Anime review: Bayonetta: Bloody Fate

Adapting the first game in the Bayonetta saga to one hour-and-a-half anime film, Bayonetta: Bloody Fate does surprisingly well to cater to fans of Platinum Games’ signature sense of sleek style and over-the-top action. Bloody Fate maintains much of the wacky humor of the game, though its limited runtime does see a notable favoritism toward the ludicrous shoot-‘em-up fight sequences and battles against gargantuan angels. Obviously a large portion of the original Bayonetta experience had to be trimmed or cut out entirely to cater to the constraints of the anime, both in terms of its length and the change in entertainment medium, but Bloody Fate excels at keeping in focus the essence of what makes Bayonetta such a standout entry in the action gaming genre.

Much like in the video game, Bloody Fate performs a handful of brief jumps back from the present to the ancient end days of the Umbran witch clan. Viewers are quickly familiarized with Bayonetta’s lack of any real memory as to who she is, as well as given a crash-course on Luka’s vendetta stemming from his belief that Bayonetta’s awakening at the bottom of a lake was to blame for his father’s untimely death. Rodin is cool and collected as ever, though he serves more as plot device than fully realized character in this interpretation of Bayonetta’s journey of self-discovery. Enzo, on the other hand, is absent almost entirely, while precedence is given to both Jeanne and little Cereza, the former being a witch who shares some connections and powers to Bayonetta, while the latter is a young girl who clings to Bayonetta, claiming the witch is her ‘mummy’, much to the surprise and disbelief of the titular protagonist.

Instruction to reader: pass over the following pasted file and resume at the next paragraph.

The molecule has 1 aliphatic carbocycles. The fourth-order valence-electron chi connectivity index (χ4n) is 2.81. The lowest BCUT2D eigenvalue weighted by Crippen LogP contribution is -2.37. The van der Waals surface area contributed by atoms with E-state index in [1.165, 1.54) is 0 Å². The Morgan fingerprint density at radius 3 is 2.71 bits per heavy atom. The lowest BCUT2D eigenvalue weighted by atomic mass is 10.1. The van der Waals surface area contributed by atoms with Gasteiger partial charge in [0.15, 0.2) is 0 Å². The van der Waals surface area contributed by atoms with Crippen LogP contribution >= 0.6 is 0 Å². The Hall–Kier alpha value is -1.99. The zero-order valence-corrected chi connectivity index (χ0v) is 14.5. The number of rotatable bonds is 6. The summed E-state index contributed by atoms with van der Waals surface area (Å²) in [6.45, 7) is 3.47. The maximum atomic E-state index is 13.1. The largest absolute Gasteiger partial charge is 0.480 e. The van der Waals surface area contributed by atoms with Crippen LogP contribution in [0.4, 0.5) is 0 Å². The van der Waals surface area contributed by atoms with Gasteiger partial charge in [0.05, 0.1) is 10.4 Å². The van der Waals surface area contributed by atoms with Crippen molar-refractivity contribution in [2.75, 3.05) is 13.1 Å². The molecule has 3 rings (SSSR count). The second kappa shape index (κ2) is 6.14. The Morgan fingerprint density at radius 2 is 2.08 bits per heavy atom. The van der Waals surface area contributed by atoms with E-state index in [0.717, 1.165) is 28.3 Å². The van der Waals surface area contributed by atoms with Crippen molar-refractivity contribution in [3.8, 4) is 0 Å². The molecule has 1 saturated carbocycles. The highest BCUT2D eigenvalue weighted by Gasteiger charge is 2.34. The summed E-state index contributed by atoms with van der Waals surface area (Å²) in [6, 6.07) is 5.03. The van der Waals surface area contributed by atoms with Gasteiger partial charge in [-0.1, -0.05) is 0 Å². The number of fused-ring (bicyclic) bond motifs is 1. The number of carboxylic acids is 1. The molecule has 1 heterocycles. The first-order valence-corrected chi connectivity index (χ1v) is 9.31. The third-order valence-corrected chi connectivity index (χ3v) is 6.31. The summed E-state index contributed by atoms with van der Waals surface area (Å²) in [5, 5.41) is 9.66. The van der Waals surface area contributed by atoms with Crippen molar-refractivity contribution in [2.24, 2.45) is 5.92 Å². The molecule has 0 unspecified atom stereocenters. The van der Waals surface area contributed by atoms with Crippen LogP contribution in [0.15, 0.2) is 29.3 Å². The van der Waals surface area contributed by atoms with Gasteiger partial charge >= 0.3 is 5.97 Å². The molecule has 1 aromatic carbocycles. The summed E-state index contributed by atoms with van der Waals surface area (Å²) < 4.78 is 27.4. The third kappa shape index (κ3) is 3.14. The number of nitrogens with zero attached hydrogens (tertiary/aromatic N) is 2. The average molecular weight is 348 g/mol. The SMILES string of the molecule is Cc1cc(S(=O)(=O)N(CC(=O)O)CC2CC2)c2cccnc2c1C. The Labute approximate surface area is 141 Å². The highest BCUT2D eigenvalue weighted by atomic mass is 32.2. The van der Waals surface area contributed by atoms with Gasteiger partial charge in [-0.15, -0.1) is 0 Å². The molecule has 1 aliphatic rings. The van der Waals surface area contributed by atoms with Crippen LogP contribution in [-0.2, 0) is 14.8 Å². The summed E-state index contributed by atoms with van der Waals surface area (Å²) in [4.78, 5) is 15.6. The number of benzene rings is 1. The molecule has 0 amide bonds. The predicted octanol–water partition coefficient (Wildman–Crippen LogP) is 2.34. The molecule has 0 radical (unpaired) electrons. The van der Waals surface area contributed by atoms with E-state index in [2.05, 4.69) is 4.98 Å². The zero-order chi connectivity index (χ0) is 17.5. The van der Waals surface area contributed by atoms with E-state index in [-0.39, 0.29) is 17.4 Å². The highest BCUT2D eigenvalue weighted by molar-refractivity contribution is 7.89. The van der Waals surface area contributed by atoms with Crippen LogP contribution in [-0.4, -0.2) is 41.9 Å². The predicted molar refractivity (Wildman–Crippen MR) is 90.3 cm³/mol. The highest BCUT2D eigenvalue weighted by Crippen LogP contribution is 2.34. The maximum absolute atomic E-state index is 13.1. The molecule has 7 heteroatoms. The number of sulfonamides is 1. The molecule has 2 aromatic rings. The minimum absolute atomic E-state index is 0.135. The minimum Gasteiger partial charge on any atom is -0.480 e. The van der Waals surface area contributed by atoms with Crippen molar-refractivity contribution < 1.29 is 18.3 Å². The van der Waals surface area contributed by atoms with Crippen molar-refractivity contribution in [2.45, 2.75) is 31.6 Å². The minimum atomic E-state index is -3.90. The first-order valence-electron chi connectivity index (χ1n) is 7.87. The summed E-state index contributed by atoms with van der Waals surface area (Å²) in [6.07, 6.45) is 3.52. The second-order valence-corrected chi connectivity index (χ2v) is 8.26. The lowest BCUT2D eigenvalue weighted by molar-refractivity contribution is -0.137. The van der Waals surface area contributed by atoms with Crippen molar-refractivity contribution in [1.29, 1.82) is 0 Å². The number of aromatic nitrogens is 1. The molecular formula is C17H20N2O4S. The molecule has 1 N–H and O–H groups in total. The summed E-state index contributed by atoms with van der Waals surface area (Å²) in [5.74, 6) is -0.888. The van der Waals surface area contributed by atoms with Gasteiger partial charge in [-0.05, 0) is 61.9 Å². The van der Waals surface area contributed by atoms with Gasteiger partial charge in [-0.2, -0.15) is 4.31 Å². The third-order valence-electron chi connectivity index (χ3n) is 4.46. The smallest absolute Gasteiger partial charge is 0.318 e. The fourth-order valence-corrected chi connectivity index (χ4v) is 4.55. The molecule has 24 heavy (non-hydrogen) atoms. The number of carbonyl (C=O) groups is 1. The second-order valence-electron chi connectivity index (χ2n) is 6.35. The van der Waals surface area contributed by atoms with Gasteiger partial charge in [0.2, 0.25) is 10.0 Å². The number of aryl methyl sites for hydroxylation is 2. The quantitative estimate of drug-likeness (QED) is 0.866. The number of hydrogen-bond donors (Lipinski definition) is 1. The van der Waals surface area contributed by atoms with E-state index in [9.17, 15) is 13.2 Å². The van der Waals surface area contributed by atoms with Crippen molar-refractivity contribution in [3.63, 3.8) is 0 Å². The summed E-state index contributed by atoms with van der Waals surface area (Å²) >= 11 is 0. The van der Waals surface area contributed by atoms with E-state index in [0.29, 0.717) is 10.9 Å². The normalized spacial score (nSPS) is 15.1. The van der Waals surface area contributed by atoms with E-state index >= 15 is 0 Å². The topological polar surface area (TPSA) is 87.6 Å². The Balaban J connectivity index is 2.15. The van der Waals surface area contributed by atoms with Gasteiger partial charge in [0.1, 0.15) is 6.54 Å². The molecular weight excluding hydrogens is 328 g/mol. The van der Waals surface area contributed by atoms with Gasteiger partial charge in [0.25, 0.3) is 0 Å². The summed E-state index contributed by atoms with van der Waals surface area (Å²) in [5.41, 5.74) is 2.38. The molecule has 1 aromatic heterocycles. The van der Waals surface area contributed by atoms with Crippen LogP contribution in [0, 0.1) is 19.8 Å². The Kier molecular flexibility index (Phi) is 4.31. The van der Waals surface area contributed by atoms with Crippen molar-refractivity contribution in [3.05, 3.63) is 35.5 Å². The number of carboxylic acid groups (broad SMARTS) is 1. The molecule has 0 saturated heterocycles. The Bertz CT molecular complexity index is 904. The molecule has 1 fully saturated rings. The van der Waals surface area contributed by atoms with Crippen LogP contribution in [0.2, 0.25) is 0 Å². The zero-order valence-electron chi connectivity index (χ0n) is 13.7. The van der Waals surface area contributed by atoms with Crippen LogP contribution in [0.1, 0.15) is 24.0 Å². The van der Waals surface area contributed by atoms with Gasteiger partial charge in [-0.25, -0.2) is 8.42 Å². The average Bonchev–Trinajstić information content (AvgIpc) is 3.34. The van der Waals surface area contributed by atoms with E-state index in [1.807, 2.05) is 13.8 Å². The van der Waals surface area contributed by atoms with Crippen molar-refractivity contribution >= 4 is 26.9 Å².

While the earliest of fights within a chapel sees Bayonetta perform insane acrobatics that defy the laws of physics thanks to her Umbran magic, things only grow in scale, silliness, and fun from there. Slender limbs swing out in fast-paced shootouts, while motorized vehicles ride up walls in hot pursuit of the witch that has everyone talking. Bayonetta is entertaining as ever, as she beams confidence but displays little mercy to her enemies. She revels in the fight, taunting angels and going out of her way to ensure they suffer at the hands of her most powerful demonic summons. The English cast of the video game returns to reprise each of their roles, which is a real treat, as they handle their respective performances masterfully – the Bayonetta experience just wouldn’t feel the same without Hellena Taylor at the helm.

In the same fashion as its video game counterpart, Bayonetta: Bloody Fate is unapologetic about what it wants to be and how it wants to go about crafting a tale of a witch out of her own time. Its action is bonkers, while its leading lady displays a brilliant culmination of character traits smart, sexy, and powerful. Despite its relatively short runtime, Bayonetta: Bloody Fate is a wonderful translation of the original action game that is considered by many to be a modern classic. This anime fires on all cylinders from start to finish, setting aside sufficient time to explain the important plot points and character connections, but never straying from the magical elements or raucous combat long enough to wane viewers' interest.

My rating: 9.25 (out of 10)

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